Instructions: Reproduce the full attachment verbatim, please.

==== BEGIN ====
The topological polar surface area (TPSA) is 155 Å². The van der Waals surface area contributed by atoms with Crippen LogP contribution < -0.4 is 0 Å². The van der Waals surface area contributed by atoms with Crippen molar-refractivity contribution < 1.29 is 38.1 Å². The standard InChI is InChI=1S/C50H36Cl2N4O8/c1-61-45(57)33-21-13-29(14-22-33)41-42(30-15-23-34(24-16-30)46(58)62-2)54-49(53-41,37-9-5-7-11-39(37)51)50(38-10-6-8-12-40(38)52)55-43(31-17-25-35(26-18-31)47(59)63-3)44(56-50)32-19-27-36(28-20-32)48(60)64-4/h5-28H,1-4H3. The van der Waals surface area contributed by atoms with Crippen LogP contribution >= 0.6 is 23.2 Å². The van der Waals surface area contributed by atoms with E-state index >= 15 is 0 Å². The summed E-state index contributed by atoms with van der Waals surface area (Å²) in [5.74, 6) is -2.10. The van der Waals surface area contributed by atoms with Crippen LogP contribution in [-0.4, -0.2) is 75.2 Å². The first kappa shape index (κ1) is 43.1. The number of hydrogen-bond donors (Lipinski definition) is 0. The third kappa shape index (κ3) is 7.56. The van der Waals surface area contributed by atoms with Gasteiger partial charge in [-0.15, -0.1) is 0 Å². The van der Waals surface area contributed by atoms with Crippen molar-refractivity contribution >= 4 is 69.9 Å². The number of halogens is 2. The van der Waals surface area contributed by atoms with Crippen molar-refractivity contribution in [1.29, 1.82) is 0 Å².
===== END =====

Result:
The topological polar surface area (TPSA) is 155 Å². The van der Waals surface area contributed by atoms with Crippen LogP contribution < -0.4 is 0 Å². The van der Waals surface area contributed by atoms with Crippen molar-refractivity contribution < 1.29 is 38.1 Å². The standard InChI is InChI=1S/C50H36Cl2N4O8/c1-61-45(57)33-21-13-29(14-22-33)41-42(30-15-23-34(24-16-30)46(58)62-2)54-49(53-41,37-9-5-7-11-39(37)51)50(38-10-6-8-12-40(38)52)55-43(31-17-25-35(26-18-31)47(59)63-3)44(56-50)32-19-27-36(28-20-32)48(60)64-4/h5-28H,1-4H3. The van der Waals surface area contributed by atoms with Crippen LogP contribution >= 0.6 is 23.2 Å². The van der Waals surface area contributed by atoms with E-state index >= 15 is 0 Å². The summed E-state index contributed by atoms with van der Waals surface area (Å²) in [5.74, 6) is -2.10. The van der Waals surface area contributed by atoms with Crippen LogP contribution in [-0.4, -0.2) is 75.2 Å². The first kappa shape index (κ1) is 43.1. The number of hydrogen-bond donors (Lipinski definition) is 0. The third kappa shape index (κ3) is 7.56. The van der Waals surface area contributed by atoms with Gasteiger partial charge in [-0.15, -0.1) is 0 Å². The van der Waals surface area contributed by atoms with Crippen molar-refractivity contribution >= 4 is 69.9 Å². The number of halogens is 2. The van der Waals surface area contributed by atoms with Crippen molar-refractivity contribution in [1.29, 1.82) is 0 Å².